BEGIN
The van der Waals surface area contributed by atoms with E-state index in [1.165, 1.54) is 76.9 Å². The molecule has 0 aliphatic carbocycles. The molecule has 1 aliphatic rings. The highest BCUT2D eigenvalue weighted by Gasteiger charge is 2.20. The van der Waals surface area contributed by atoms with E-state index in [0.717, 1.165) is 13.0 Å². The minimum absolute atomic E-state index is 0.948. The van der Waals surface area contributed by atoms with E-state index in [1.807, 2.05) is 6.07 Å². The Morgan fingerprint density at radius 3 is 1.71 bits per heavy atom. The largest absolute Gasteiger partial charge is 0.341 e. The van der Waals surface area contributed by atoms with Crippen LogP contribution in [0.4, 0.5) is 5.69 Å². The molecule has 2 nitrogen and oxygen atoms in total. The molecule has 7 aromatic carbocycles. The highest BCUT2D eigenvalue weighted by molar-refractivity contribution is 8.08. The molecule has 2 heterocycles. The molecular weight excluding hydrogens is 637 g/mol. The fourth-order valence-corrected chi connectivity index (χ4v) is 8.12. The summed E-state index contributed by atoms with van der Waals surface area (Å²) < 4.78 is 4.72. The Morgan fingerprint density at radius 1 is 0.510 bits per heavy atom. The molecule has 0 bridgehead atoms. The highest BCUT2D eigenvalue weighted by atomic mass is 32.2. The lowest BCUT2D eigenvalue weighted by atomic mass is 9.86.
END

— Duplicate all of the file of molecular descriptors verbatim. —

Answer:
The van der Waals surface area contributed by atoms with E-state index in [1.165, 1.54) is 76.9 Å². The molecule has 0 aliphatic carbocycles. The molecule has 1 aliphatic rings. The highest BCUT2D eigenvalue weighted by Gasteiger charge is 2.20. The van der Waals surface area contributed by atoms with E-state index in [0.717, 1.165) is 13.0 Å². The minimum absolute atomic E-state index is 0.948. The van der Waals surface area contributed by atoms with E-state index in [1.807, 2.05) is 6.07 Å². The Morgan fingerprint density at radius 3 is 1.71 bits per heavy atom. The largest absolute Gasteiger partial charge is 0.341 e. The van der Waals surface area contributed by atoms with Crippen LogP contribution in [0.4, 0.5) is 5.69 Å². The molecule has 2 nitrogen and oxygen atoms in total. The molecule has 7 aromatic carbocycles. The highest BCUT2D eigenvalue weighted by molar-refractivity contribution is 8.08. The molecule has 2 heterocycles. The molecular weight excluding hydrogens is 637 g/mol. The fourth-order valence-corrected chi connectivity index (χ4v) is 8.12. The summed E-state index contributed by atoms with van der Waals surface area (Å²) < 4.78 is 4.72. The Morgan fingerprint density at radius 1 is 0.510 bits per heavy atom. The molecule has 0 bridgehead atoms. The highest BCUT2D eigenvalue weighted by atomic mass is 32.2. The lowest BCUT2D eigenvalue weighted by atomic mass is 9.86.